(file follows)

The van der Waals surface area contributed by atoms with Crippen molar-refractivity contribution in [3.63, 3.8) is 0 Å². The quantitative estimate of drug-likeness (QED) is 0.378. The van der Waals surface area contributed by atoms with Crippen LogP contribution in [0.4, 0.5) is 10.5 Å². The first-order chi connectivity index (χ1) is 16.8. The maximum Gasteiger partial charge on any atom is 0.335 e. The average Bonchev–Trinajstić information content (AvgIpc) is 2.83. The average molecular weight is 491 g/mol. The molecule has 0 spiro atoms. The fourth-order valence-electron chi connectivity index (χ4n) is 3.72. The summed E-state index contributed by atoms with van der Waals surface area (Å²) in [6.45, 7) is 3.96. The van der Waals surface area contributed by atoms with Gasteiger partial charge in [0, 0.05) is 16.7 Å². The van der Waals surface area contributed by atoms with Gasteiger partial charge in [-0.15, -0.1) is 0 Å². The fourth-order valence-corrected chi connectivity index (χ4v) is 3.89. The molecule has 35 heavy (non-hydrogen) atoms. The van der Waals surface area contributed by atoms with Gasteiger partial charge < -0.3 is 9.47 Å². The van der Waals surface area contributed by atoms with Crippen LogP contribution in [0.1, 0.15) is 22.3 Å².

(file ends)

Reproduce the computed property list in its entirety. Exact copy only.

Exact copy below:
The van der Waals surface area contributed by atoms with Crippen molar-refractivity contribution in [3.63, 3.8) is 0 Å². The quantitative estimate of drug-likeness (QED) is 0.378. The van der Waals surface area contributed by atoms with Crippen LogP contribution in [0.4, 0.5) is 10.5 Å². The first-order chi connectivity index (χ1) is 16.8. The maximum Gasteiger partial charge on any atom is 0.335 e. The average Bonchev–Trinajstić information content (AvgIpc) is 2.83. The average molecular weight is 491 g/mol. The molecule has 0 spiro atoms. The fourth-order valence-electron chi connectivity index (χ4n) is 3.72. The summed E-state index contributed by atoms with van der Waals surface area (Å²) in [6.45, 7) is 3.96. The van der Waals surface area contributed by atoms with Gasteiger partial charge in [0, 0.05) is 16.7 Å². The van der Waals surface area contributed by atoms with Gasteiger partial charge in [-0.15, -0.1) is 0 Å². The fourth-order valence-corrected chi connectivity index (χ4v) is 3.89. The molecule has 35 heavy (non-hydrogen) atoms. The van der Waals surface area contributed by atoms with Gasteiger partial charge < -0.3 is 9.47 Å². The van der Waals surface area contributed by atoms with Crippen LogP contribution in [0.1, 0.15) is 22.3 Å².